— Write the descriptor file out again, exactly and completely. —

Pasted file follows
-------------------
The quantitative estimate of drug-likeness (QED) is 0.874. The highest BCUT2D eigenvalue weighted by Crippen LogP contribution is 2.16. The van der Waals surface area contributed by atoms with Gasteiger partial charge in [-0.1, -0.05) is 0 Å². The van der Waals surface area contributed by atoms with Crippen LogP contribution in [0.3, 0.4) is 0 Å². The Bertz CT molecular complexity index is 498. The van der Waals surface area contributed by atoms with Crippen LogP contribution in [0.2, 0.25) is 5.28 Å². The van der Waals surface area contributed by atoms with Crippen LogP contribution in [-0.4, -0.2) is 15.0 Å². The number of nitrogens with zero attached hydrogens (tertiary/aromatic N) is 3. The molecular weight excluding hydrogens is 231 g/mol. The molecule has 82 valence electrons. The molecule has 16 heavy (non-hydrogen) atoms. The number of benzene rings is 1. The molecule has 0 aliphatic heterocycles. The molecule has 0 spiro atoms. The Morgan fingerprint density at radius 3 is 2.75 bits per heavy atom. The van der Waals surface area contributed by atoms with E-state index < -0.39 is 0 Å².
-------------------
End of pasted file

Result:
The quantitative estimate of drug-likeness (QED) is 0.874. The highest BCUT2D eigenvalue weighted by Crippen LogP contribution is 2.16. The van der Waals surface area contributed by atoms with Gasteiger partial charge in [-0.1, -0.05) is 0 Å². The van der Waals surface area contributed by atoms with Crippen LogP contribution in [0.3, 0.4) is 0 Å². The Bertz CT molecular complexity index is 498. The van der Waals surface area contributed by atoms with Crippen LogP contribution in [0.2, 0.25) is 5.28 Å². The van der Waals surface area contributed by atoms with Crippen LogP contribution in [-0.4, -0.2) is 15.0 Å². The number of nitrogens with zero attached hydrogens (tertiary/aromatic N) is 3. The molecular weight excluding hydrogens is 231 g/mol. The molecule has 82 valence electrons. The molecule has 16 heavy (non-hydrogen) atoms. The number of benzene rings is 1. The molecule has 0 aliphatic heterocycles. The molecule has 0 spiro atoms. The Morgan fingerprint density at radius 3 is 2.75 bits per heavy atom. The van der Waals surface area contributed by atoms with E-state index < -0.39 is 0 Å².